Tuesday, December 06, 2005
Call me cynical, but am I the only one who is wondering if maybe this supposedly new mammal species in Borneo is actually a non-native introduction? I have yet to see this angle addressed in any of the articles out there, yet there is this interesting quote:
"The photos look most like a lemur," he told the BBC News website. "But there certainly shouldn't be lemurs in Borneo."
- Nick Isaac, Institute of Zoology in London
There certainly shouldn't be Burmese pythons slithering around Florida either, yet it happens. IANALE (I Am Not a Lemur Expert), but I know that people do keep them as pets, and people do let their pets escape occasionally.
P.S. - I'll be quick to post an update if it turns out I am wrong.
Update: This AP article refers to the creature as a "ferret-badger" and has an artist's rendering. I'm still skeptical.
Update 2: Interesting argument over at Cryptomundo that the critter in question is actually the rediscovery of a civet thought to be extinct. With that thought, this topic continues its slide back into the endangered species realm and away from the invasive one. But I am happy to have joined in on the speculation, if only because it has brought the ISW its unofficial new mammal expert, dbpitt (see comments below). Thanks db!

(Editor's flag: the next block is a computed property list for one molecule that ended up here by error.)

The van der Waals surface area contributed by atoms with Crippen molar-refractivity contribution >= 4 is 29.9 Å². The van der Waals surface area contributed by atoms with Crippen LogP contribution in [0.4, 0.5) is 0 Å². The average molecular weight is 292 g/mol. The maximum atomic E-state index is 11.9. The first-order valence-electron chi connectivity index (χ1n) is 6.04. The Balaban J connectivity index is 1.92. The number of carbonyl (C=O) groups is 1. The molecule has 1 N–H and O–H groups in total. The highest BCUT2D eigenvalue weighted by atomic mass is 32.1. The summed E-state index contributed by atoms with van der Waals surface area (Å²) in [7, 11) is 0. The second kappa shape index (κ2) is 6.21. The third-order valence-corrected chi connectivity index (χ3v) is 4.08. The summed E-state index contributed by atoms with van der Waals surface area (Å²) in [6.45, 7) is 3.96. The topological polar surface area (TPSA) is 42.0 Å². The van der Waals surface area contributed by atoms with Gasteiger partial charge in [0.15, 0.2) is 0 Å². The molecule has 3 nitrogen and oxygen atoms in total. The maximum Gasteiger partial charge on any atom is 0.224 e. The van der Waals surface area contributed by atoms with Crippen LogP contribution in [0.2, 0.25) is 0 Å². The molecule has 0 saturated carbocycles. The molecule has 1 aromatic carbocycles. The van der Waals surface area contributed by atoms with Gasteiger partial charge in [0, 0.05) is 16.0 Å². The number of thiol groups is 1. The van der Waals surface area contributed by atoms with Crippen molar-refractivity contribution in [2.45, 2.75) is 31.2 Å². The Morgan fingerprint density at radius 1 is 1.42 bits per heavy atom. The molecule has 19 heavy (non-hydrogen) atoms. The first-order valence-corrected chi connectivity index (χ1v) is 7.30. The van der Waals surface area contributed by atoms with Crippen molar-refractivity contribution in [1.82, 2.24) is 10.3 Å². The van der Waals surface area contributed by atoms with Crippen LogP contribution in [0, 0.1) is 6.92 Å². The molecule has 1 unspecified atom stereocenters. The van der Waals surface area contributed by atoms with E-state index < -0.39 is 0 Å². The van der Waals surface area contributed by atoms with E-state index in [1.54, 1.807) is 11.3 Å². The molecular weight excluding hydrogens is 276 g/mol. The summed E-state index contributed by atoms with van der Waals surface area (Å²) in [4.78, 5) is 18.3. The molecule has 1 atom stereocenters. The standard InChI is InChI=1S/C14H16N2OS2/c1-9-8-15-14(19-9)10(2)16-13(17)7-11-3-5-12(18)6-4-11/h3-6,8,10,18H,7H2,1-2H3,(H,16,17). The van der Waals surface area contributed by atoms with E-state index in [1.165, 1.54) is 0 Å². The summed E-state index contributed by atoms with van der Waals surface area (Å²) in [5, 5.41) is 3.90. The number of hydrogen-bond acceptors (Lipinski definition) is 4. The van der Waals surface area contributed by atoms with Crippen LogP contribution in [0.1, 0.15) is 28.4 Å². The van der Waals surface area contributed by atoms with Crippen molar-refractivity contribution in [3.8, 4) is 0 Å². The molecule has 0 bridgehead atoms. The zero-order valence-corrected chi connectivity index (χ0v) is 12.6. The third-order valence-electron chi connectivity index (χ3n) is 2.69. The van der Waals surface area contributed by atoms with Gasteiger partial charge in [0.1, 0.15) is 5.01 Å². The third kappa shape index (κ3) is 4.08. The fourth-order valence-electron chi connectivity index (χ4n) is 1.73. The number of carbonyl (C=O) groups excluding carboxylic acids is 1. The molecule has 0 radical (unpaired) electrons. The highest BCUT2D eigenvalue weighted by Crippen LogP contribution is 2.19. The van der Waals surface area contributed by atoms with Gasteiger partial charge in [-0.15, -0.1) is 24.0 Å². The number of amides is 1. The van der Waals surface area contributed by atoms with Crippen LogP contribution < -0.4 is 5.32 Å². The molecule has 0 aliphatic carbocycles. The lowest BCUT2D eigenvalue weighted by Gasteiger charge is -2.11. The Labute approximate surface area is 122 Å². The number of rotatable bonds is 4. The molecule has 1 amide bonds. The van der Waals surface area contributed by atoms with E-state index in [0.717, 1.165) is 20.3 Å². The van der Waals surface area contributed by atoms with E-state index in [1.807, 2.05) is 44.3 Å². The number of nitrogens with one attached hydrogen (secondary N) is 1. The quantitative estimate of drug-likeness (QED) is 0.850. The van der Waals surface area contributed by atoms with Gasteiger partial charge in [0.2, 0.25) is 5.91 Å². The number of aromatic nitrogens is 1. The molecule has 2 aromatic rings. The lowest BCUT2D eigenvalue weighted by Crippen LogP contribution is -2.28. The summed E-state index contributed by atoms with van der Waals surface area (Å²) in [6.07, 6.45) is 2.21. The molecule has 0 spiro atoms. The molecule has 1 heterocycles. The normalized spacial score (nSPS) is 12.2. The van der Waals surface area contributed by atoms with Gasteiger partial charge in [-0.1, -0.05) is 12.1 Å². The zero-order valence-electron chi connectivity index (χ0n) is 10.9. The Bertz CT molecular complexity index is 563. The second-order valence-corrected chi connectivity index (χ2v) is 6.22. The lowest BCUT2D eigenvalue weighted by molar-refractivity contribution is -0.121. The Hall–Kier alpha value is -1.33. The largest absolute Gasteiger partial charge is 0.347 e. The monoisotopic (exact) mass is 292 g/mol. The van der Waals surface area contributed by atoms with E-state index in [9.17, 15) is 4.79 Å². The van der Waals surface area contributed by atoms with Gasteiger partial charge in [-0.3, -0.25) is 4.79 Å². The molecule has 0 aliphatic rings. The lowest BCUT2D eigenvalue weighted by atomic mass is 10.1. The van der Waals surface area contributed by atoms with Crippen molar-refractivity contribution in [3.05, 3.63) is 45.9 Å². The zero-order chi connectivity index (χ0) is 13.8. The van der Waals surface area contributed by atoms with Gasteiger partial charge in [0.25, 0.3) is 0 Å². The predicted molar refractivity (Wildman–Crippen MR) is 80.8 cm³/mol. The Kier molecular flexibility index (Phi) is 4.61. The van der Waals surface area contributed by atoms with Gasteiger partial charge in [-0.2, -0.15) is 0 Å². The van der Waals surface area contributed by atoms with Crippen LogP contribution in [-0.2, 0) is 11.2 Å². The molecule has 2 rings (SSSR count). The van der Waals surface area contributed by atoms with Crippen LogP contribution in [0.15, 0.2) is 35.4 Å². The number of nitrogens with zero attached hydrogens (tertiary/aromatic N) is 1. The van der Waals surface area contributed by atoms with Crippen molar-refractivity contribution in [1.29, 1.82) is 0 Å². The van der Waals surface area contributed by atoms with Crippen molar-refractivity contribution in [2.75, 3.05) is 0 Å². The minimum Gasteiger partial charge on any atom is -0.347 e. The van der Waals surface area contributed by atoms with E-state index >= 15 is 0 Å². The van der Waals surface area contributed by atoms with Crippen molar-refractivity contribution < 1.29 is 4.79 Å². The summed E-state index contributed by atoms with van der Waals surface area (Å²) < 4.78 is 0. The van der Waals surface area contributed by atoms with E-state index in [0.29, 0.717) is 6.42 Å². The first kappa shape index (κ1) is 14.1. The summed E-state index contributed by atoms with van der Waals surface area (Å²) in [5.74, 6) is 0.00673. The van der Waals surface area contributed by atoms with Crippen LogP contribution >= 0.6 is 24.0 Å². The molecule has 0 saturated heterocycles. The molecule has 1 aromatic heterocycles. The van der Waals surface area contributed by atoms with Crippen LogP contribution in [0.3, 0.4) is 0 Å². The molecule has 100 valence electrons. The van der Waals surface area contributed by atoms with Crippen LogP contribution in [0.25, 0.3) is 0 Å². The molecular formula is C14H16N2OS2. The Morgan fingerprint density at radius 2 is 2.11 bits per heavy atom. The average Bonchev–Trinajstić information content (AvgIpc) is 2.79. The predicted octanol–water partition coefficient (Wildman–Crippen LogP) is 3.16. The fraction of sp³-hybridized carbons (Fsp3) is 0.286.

That doesn't look much like a lemur. It does, however, show a slight resemblance to a cuati, which is a carnivore. In my opinion, this is not an invasive. But the animal being nonnative could explain why such a large animal is just now being discovered. The mongoose, fox, and ferral dog and cat are all invasive large carnivorous mammals, so we know such an animal invading is possible.
IANALE either, but the photo I saw definitely looks like a lemur. OO~~~~~ (lemur emoticon)
Lemurs are primtes. No primates walk primarily on four legs on the ground. Thats not a primate, its a carnivore. In my opinion, it is probably from the family viverridae.
A friend who lives in Sarawak who explores the jungle frequently tells me the area where the animal was found is very remote and hardly explored. But I personally am happy be it turn out to be a new animal or dis-extincted species. But only a live or dead specimen will give concrete answers.
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